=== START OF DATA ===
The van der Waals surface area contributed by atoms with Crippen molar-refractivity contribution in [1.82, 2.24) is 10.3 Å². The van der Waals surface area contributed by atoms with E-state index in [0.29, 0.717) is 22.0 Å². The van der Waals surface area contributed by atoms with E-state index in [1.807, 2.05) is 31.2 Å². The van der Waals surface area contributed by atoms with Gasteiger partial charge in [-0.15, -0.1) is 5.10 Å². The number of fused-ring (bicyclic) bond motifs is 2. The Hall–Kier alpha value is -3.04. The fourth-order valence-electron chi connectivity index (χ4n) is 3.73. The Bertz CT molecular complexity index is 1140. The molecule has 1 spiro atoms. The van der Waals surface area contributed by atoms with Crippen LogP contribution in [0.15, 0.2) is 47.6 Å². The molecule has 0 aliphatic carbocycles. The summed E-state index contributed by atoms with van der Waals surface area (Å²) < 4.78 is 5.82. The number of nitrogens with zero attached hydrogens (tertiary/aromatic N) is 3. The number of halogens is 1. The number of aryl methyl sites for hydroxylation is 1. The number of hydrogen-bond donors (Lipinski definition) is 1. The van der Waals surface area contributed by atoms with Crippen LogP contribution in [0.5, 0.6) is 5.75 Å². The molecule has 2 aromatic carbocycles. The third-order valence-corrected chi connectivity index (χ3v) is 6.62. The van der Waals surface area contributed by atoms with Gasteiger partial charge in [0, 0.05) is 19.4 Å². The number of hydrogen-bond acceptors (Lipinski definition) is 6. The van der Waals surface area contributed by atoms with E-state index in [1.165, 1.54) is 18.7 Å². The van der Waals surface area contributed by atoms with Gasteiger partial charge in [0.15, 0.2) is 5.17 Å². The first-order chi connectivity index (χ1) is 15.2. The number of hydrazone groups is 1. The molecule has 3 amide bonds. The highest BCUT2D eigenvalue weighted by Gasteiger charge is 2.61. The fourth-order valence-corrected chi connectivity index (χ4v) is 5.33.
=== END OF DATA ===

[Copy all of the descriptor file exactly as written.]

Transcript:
The van der Waals surface area contributed by atoms with Crippen molar-refractivity contribution in [1.82, 2.24) is 10.3 Å². The van der Waals surface area contributed by atoms with E-state index in [0.29, 0.717) is 22.0 Å². The van der Waals surface area contributed by atoms with E-state index in [1.807, 2.05) is 31.2 Å². The van der Waals surface area contributed by atoms with Gasteiger partial charge in [-0.15, -0.1) is 5.10 Å². The number of fused-ring (bicyclic) bond motifs is 2. The Hall–Kier alpha value is -3.04. The fourth-order valence-electron chi connectivity index (χ4n) is 3.73. The Bertz CT molecular complexity index is 1140. The molecule has 1 spiro atoms. The van der Waals surface area contributed by atoms with Crippen LogP contribution in [0.15, 0.2) is 47.6 Å². The molecule has 0 aliphatic carbocycles. The summed E-state index contributed by atoms with van der Waals surface area (Å²) < 4.78 is 5.82. The number of nitrogens with zero attached hydrogens (tertiary/aromatic N) is 3. The number of halogens is 1. The number of aryl methyl sites for hydroxylation is 1. The number of hydrogen-bond donors (Lipinski definition) is 1. The van der Waals surface area contributed by atoms with Crippen LogP contribution in [0.5, 0.6) is 5.75 Å². The molecule has 2 aromatic carbocycles. The third-order valence-corrected chi connectivity index (χ3v) is 6.62. The van der Waals surface area contributed by atoms with Gasteiger partial charge in [0, 0.05) is 19.4 Å². The number of hydrogen-bond acceptors (Lipinski definition) is 6. The van der Waals surface area contributed by atoms with E-state index in [1.165, 1.54) is 18.7 Å². The van der Waals surface area contributed by atoms with Gasteiger partial charge in [0.15, 0.2) is 5.17 Å². The first-order chi connectivity index (χ1) is 15.2. The number of hydrazone groups is 1. The molecule has 3 amide bonds. The highest BCUT2D eigenvalue weighted by Gasteiger charge is 2.61. The fourth-order valence-corrected chi connectivity index (χ4v) is 5.33.